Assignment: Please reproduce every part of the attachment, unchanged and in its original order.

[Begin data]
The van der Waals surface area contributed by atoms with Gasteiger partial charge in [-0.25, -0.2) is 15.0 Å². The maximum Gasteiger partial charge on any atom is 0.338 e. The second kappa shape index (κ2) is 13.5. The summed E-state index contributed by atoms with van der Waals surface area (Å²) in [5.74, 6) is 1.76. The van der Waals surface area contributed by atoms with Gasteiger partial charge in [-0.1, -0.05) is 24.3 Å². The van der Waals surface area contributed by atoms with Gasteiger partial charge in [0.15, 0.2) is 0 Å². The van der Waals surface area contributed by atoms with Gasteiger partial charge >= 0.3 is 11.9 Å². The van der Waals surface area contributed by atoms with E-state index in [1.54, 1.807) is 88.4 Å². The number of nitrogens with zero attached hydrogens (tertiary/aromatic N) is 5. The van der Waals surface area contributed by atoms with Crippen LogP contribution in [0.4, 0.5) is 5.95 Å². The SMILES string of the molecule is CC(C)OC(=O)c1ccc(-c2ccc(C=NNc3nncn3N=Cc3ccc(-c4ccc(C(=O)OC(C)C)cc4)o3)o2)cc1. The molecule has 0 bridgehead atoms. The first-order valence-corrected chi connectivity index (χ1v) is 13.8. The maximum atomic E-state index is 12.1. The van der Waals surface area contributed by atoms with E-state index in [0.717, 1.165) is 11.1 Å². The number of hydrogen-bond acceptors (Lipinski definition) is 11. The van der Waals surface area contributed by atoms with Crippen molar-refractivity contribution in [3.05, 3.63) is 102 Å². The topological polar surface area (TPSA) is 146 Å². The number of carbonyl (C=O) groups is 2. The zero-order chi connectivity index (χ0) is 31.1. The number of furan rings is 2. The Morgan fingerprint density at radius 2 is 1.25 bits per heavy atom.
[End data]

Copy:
The van der Waals surface area contributed by atoms with Gasteiger partial charge in [-0.25, -0.2) is 15.0 Å². The maximum Gasteiger partial charge on any atom is 0.338 e. The second kappa shape index (κ2) is 13.5. The summed E-state index contributed by atoms with van der Waals surface area (Å²) in [5.74, 6) is 1.76. The van der Waals surface area contributed by atoms with Gasteiger partial charge in [-0.1, -0.05) is 24.3 Å². The van der Waals surface area contributed by atoms with Gasteiger partial charge in [0.15, 0.2) is 0 Å². The van der Waals surface area contributed by atoms with Gasteiger partial charge >= 0.3 is 11.9 Å². The van der Waals surface area contributed by atoms with E-state index in [1.54, 1.807) is 88.4 Å². The number of nitrogens with zero attached hydrogens (tertiary/aromatic N) is 5. The van der Waals surface area contributed by atoms with Crippen LogP contribution in [0.4, 0.5) is 5.95 Å². The SMILES string of the molecule is CC(C)OC(=O)c1ccc(-c2ccc(C=NNc3nncn3N=Cc3ccc(-c4ccc(C(=O)OC(C)C)cc4)o3)o2)cc1. The molecule has 0 bridgehead atoms. The first-order valence-corrected chi connectivity index (χ1v) is 13.8. The maximum atomic E-state index is 12.1. The van der Waals surface area contributed by atoms with E-state index in [0.717, 1.165) is 11.1 Å². The number of hydrogen-bond acceptors (Lipinski definition) is 11. The van der Waals surface area contributed by atoms with Crippen molar-refractivity contribution in [3.05, 3.63) is 102 Å². The topological polar surface area (TPSA) is 146 Å². The number of carbonyl (C=O) groups is 2. The zero-order chi connectivity index (χ0) is 31.1. The number of furan rings is 2. The Morgan fingerprint density at radius 2 is 1.25 bits per heavy atom.